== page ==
This Comment will argue that judicial reluctance to enforce the private-facts tort can be attributed to an inherent flaw in the private-facts tort itself, not in the interests it is trying to protect. By focusing liability on the point of publication(25)--that is, on the media organizations who publicize the personal information--the tort was doomed from the start. The belief in a free and inquisitive press runs deep in this country. Though there has been a public outcry with each new media advance into the realm of the personal,(26) sanctioning newspapers for publishing truthful information and permitting juries to decide what is and is not newsworthy profoundly disturbs journalists, judges, and citizens alike.(27) Unfortunately, the ramifications of such reverence for the First Amendment are no less disconcerting: individuals whose privacy has been invaded by public disclosure of personal information have no viable legal remedy in American jurisprudence.
Lovers of privacy should not concede defeat at this juncture, however. For the law has thus far overlooked the other party who is essential to the public disclosure of personal information but for whom constitutional protection is tenuous in comparison to that of publishers(28)--that is, the source of the information.(29) Sources are key players in the disclosure of personal information: "[t]o meet society's appetite for celebrity revelations,... [a tabloid has] a network of several thousand tipsters worldwide--journalists, hairdressers, cameramen, limo drivers, producers, sometimes even stars...Someone--for either the thrill of the chase or the pleasure of dollars--is always willing to tell."(30) In all the examples discussed above, there was a disclosure of information between the individual and an intimate prior to publicity. The existence of this as yet ignored link in the chain of public disclosure of personal information opens up the possibility of attaching liability at the source of the information leak under a breach of confidence theory.(31) In order to preserve the privacy interests left unprotected by the impotent private-facts tort, this Comment advocates interring the private-facts tort and adopting a new approach to overcoming the tension between privacy interests and the First Amendment: a legally enforceable duty of confidentiality that attaches whenever a person or institution intentionally or negligently engages in an unauthorized disclosure of inaccessible, personal information that she/it has explicitly and voluntarily agreed to hold in confidence, and this disclosure results in the publicity of that information.(32)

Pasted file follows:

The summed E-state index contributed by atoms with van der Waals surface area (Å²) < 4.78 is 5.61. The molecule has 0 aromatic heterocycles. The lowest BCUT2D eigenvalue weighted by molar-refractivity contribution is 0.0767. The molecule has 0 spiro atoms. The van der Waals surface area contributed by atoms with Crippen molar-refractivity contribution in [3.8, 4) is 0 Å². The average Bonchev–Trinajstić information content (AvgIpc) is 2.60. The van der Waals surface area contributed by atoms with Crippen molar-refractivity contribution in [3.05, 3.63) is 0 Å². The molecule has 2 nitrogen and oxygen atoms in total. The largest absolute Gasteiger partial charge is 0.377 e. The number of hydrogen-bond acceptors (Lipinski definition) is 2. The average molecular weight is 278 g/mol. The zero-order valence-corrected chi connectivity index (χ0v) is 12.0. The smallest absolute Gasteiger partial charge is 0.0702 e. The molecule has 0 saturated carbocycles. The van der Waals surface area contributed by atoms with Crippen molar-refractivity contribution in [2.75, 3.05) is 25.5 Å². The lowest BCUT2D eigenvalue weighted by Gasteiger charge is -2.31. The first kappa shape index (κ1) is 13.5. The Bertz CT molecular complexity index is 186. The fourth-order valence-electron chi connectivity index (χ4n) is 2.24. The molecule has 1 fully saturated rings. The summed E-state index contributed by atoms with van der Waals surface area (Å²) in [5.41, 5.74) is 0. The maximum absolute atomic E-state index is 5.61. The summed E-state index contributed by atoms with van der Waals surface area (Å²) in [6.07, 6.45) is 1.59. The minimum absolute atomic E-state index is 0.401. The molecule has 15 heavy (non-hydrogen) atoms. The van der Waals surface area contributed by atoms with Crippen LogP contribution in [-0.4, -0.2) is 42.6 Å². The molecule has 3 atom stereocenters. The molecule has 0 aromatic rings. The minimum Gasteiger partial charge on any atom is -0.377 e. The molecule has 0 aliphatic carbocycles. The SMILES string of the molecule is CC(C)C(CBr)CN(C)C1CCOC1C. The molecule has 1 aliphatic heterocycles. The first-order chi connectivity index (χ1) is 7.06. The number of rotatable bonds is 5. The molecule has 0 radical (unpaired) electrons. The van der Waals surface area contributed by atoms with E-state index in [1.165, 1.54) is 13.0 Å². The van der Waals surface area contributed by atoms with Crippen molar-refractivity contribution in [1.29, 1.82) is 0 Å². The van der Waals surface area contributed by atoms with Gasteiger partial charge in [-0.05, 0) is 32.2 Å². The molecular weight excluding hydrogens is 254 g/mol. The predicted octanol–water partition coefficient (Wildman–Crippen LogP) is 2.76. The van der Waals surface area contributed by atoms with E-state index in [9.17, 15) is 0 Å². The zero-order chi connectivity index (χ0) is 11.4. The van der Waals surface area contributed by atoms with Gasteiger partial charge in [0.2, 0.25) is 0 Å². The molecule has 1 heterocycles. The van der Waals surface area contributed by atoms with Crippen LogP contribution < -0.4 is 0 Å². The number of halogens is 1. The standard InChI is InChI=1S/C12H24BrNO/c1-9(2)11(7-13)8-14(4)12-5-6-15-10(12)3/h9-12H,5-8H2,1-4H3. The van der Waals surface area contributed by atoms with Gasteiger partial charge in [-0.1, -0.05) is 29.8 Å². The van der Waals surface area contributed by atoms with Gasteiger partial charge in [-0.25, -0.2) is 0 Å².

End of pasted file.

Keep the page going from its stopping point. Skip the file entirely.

Though England has recognized a similar breach of confidence doctrine(33) as the basis of privacy protection in that country,(34) American courts and commentators have rejected such an approach primarily because it would be redundant with the invasion of privacy tort,(35) it would present a myriad of practical(36) and constitutional difficulties,(37) and it would be under-protective of privacy interests.(38) This Comment will demonstrate that an enforceable duty of confidentiality can overcome all of these objections and provide a better balance of privacy and First Amendment interests than the existent private-facts tort.
While a full delineation of the scope and exceptions of the proposed tort must wait until Part III of this Comment, its critical aspects deserve note at this point so as to immediately alleviate the most pressing concerns raised by the breach of confidentiality concept. First, although the proposed tort establishes as a constitutional minimum that an "explicit" and "voluntary" "agreement" of confidentiality must exist between the parties, an oral agreement would be sufficient.(39)
Second, the proposed tort is not intended to overly constrict the natural human propensity to gossip. Rather, its goal is to provide a remedy if there is a public disclosure of confidential information on a widespread basis. The "publicity" requirement will be the pivot on which the tension between these interests will be accommodated.(40)
Third, the "personal" information requirement of the proposed tort would prevent it from being used by the government or other institutional bodies to strangle "whistleblowers."(41)
Fourth, the tort would provide exemptions to the obligation of confidentiality if the confider's revelations concerned activities dangerous to the public health or safety or amounting to fraud or criminal conduct.(42)
Fifth, the proposed breach of confidence tort would not be offensive to the confidant's First Amendment rights because she will have explicitly waived her right to disseminate the confidential information to the public...